The tabloid environmentalist: did I just miss something?

The Jetsons

Today’s tabloids and commercial press seem to have turned green overnight, prompted by the release of a report by a number of major energy providers and investors including KPMG, Pacific Hydro, OgilvyEarth and AGL developed for the Climate Institute. The front page story of the Daily Telegraph warns us of the price hike dangers of not quickly implementing an ETS. Page 4 tells us that the most desirable outcome would be its swift implementation. Above that is a sustainability fluff piece on the ‘Jetsons’, while a later opinion piece berates Rudd for failing to effectively sponsor the electric car industry. Nine News echoes the same story, including the even stronger suggestion from Climate Institute CEO John Connor that a new ETS would have to have a higher reduction target than the last. The online version of the story has even been taken up a notch with the inclusion of an Australian Conservation Foundation opinion poll that demonstrates 45% of Australians want action on climate change. They have even dragged Bob Brown up from somewhere in the depths of parliament to publicly remind us all that “Power prices are going up, because we don’t have a carbon price in this country, and because we don’t have action on climate. Cabinet’s on tomorrow, and climate change is on the agenda. Central to that must be a carbon price and a carbon tax.”

Has the world turned upside down?

Nine News is backing Bob Brown? The Daily Telegraph is pushing for the urgent implementation of an Emissions Trading Scheme, based on a report from the Climate Institute and a poll from the Australian Conservation Foundation? The Jetsons are depicted as fashionable in their desirable sustainable house, rather than ravening dreadlocked greenies who wash their clothes in sewerage? Up until now almost every single story coming from tabloid and commercial media about the ETS has depicted it as an expensive government tax grab that will unmanageably expand the family bills. Headlines from the Courier, the Tele, The Australian and others over the  last six months have included;  Going green costs $1200 a year (June 2010), Emissions Trading Scheme will cost Australian families $1100 a year (Nov 2009), How ETS will cost your family (Nov 2009),  Rudd ducks questions of ETS cost, etc, etc. Type ‘ETS Australia’ into google, and there is not a-lot of media content that emphasises the importance of putting one in place as soon as possible. Until today.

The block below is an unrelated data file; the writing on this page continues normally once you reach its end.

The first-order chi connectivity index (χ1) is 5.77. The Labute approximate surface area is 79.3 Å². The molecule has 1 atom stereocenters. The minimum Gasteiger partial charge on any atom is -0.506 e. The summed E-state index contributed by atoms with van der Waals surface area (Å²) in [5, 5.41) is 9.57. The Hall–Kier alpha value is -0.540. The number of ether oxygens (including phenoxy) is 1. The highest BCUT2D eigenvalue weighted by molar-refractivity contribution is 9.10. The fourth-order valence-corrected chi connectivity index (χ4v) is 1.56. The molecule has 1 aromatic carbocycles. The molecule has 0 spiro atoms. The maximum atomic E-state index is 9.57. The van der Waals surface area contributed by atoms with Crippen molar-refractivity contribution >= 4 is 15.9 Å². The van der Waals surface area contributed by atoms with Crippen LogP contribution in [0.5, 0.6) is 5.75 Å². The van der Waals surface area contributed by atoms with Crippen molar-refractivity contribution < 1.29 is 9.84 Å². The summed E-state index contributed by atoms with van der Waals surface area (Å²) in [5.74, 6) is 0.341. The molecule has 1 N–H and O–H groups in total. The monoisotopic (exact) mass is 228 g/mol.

Environmental consciousness is slowly being absorbed into the soft, spongelike, blobby mainstream, nudged along by the likes of Al Gore and James Cameron. This process appeared to be undergoing swift reversal with all the shouting and gnashing of teeth coming from the climate skeptics, post climategate, Bjorn Lomborg and Lord Monkton’s world tour. It’s this resurgence in skepticism which dominated the ETS debate, fed the Telegraphs articles and shaped Gillard’s current passive position: waiting for a consensus in the Australian community before acting. This is truly a government a la  Alexandre Auguste Ledru-Rollin: ”There go the people – I must follow them, for I am their leader.” Without wanting to speak too soon, is it possible that we have all overestimated the influence of the skeptics? Like undermanned villagers

John Connor

who attempt to fool their attackers by propping spare helmets up to peek over the town wall, I am beginning to feel that they have ingeniously managed to convince us that they represent far more  of the masses than they actually do. More importantly, will this turnaround in public opinion translate into stronger climate action on the part of the labour government? John Connor is not optimistic in his ABC interview, responding to that very question with ‘No, well that is a problem and indeed that is what the study researched’.

But it’s still too early to tell, and I wouldn’t be surprised if the pragmatic Julia reneges on her two year delay given a strong enough ‘consensus’ as represented by those unlikely new champions of the environmental movement, the tabloids. The government meets tomorrow to decide the new climate change policy (undoubtedly the reason for the timely release of the report). With a mixture of exhaustion, cynicism and hope, we await their response.  

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